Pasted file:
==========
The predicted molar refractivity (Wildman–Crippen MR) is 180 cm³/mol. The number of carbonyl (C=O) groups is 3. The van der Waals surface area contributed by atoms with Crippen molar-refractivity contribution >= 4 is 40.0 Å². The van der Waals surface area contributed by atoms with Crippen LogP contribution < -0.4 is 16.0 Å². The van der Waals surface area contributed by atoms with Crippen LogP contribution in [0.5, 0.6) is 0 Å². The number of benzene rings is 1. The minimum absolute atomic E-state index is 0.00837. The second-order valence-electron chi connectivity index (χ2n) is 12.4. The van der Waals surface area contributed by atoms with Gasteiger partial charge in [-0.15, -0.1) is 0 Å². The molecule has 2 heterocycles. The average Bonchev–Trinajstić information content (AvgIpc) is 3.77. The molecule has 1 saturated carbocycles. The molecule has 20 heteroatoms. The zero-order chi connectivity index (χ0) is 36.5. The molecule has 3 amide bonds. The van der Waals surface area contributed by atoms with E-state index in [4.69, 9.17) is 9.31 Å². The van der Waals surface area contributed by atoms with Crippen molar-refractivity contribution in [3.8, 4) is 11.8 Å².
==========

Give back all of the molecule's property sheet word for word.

The predicted molar refractivity (Wildman–Crippen MR) is 180 cm³/mol. The number of carbonyl (C=O) groups is 3. The van der Waals surface area contributed by atoms with Crippen molar-refractivity contribution >= 4 is 40.0 Å². The van der Waals surface area contributed by atoms with Crippen LogP contribution < -0.4 is 16.0 Å². The van der Waals surface area contributed by atoms with Crippen LogP contribution in [0.5, 0.6) is 0 Å². The number of benzene rings is 1. The minimum absolute atomic E-state index is 0.00837. The second-order valence-electron chi connectivity index (χ2n) is 12.4. The van der Waals surface area contributed by atoms with Gasteiger partial charge in [-0.15, -0.1) is 0 Å². The molecule has 2 heterocycles. The average Bonchev–Trinajstić information content (AvgIpc) is 3.77. The molecule has 1 saturated carbocycles. The molecule has 20 heteroatoms. The zero-order chi connectivity index (χ0) is 36.5. The molecule has 3 amide bonds. The van der Waals surface area contributed by atoms with E-state index in [4.69, 9.17) is 9.31 Å². The van der Waals surface area contributed by atoms with Crippen molar-refractivity contribution in [3.8, 4) is 11.8 Å².